Haven't you heard? The Philadelphia 76ers are running roughshod over the NBA.
They're 3-0 since James Harden's debut, with a pair of wins over the New York Knicks and an opening dub against the Minnesota Timberwolves.
Quibble about the competition level if you'd like, but the early returns are hard to ignore. Harden's on-ball brilliance has made life easier for his Cameroonian pal — and the inverse is true — while also slotting Tyrese Maxey and Tobias Harris into beat-the-tilted-defense roles.
The wildcard has always been Matisse Thybulle. He's earned his keep as a defensive menace — a jumpy lad with the ability to teleport whenever a pass or shot attempt is near. But he's been a ghastly offensive player throughout his career. He doesn't run ball-screens and isn't an isolation or post threat, and his perimeter shooting has given enemies the leeway to Tony Allen him off the ball.
The push-and-pull of his minutes — we need that defense, but good lord does he give opposing defenses an easy help outlet — has been, and is a story to track with the Sixers. Luckily, the early returns have been good on that too.
Thybulle is averaging 9.7 points during the Harden era, a modest number until you realize that the 29 points he's scored in this stretch is the second-best three-game mark of his season.
He's drilled nearly 38% of his threes (3 of 8), which is cool, but not nearly enough to shift how defenses refuse to guard him. What I've appreciated during this small sample, is how he's made himself useful — or if we want to give ol' Glenn credit, how the Sixers have used Thybulle — beyond three-point shooting.
Thybulle is doing his own work as a cutter. Whether it's 45 cuts from the slot, darts from the corner or roaming around the dunker spot (subscribe!), Thybulle has made defenses pay for diverting their attention elsewhere.
(Brief aside: I remain on the hill that cutting is a form of shot creation. It requires a read, it requires timing, it requires spatial awareness. I get that it takes two — which is why on-ball creation is more valuable — but there's something to be said about seeing space for the taking and, well, taking it.)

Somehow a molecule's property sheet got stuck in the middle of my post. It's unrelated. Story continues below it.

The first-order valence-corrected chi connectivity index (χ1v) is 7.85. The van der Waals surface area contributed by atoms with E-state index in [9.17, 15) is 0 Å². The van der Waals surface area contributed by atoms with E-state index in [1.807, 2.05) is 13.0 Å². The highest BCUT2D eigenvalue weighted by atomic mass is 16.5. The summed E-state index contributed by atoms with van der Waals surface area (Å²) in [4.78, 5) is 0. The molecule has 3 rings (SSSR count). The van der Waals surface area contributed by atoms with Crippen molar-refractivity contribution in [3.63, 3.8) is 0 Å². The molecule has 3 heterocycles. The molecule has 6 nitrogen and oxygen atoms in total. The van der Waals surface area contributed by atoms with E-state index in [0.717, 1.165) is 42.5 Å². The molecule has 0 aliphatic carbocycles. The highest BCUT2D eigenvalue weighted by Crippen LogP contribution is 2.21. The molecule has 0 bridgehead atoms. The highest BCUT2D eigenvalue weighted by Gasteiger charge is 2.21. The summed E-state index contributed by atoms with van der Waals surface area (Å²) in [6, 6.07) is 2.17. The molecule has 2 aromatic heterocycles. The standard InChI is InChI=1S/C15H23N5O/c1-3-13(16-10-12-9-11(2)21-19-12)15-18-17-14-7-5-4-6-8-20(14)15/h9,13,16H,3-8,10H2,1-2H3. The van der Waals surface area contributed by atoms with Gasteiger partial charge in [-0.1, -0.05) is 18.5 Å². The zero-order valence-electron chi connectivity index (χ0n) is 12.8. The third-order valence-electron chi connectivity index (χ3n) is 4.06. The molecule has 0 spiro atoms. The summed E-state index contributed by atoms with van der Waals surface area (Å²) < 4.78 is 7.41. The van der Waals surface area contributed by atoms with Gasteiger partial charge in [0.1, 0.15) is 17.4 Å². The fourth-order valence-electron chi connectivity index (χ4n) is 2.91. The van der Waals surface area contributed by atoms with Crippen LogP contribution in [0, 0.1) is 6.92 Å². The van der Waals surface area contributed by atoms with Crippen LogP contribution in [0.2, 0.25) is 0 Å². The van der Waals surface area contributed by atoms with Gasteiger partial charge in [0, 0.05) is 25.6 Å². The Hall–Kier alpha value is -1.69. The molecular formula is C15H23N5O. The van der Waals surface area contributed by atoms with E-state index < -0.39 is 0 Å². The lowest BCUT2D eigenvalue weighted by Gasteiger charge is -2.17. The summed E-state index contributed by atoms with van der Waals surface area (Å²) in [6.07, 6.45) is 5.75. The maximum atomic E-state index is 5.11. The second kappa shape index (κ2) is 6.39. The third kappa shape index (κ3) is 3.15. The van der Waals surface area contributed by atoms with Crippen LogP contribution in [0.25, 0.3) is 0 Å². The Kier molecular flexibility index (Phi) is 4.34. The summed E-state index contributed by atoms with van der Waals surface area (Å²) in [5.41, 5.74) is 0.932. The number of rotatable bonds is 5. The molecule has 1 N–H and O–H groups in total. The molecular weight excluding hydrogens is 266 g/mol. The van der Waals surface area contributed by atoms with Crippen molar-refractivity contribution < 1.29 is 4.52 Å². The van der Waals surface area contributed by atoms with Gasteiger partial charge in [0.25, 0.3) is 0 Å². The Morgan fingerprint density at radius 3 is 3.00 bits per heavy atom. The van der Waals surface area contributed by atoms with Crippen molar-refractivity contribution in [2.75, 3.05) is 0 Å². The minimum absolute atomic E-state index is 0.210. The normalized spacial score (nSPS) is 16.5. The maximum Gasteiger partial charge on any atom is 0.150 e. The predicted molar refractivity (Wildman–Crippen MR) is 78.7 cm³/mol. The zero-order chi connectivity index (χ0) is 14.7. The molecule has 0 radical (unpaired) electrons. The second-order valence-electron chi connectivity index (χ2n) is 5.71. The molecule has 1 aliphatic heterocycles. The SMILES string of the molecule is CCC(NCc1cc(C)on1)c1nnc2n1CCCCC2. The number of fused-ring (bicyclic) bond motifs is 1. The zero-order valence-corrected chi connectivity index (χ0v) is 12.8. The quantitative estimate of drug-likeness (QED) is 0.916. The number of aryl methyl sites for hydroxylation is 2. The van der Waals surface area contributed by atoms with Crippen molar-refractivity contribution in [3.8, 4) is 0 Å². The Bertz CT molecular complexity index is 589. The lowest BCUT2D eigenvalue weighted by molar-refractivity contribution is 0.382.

The real funky stuff is what Thybulle has done as a screener. Teams have toggled between hiding weak defenders or elite off-ball guys (wings or bigs) on Thybulle in an act of safety (weaker defenders) or cruelty (using elite roamers to muck up actions elsewhere).
To the former point, Thybulle's willingness to screen — and growing comfort as a roller or slip artist — is becoming a weapon. Harden has no trouble calling Thybulle into the fray to force a switch; Thybulle is beginning to learn the cadence of slipping in case the defense cracks.
In terms of set pieces, the Sixers have been shredding teams with Chicago action — a pindown that flows into a handoff. If you want to get even more granular, they've been going with a variation of Chicago action — expertly dubbed "Delay Turn Chicago" by Gibson Pyper (@HalfCourtHoops) — to get the Harden/Embiid two-man game going.
Thybulle is the "Turn" piece in this action, as his abrupt flip-and-screen kicks off the set.
It's been three games, and it's a small sample, but the Sixers are scoring 1.88 points per possession on trips featuring a Thybulle screen per Second Spectrum. The Sixers also have a 128.6 Offensive Rating with the Harden-Embiid-Thybulle trio on the floor, per PBP Stats.
Yes, you read those numbers correctly.
As long as Thybulle can make lemonade (effective screens, timely cuts) out of his lemons (poor shooting, lack of ball skills), he'll slot in just nicely in this offense. And if he can find a role on offense, he'll definitely make his money on the defensive end.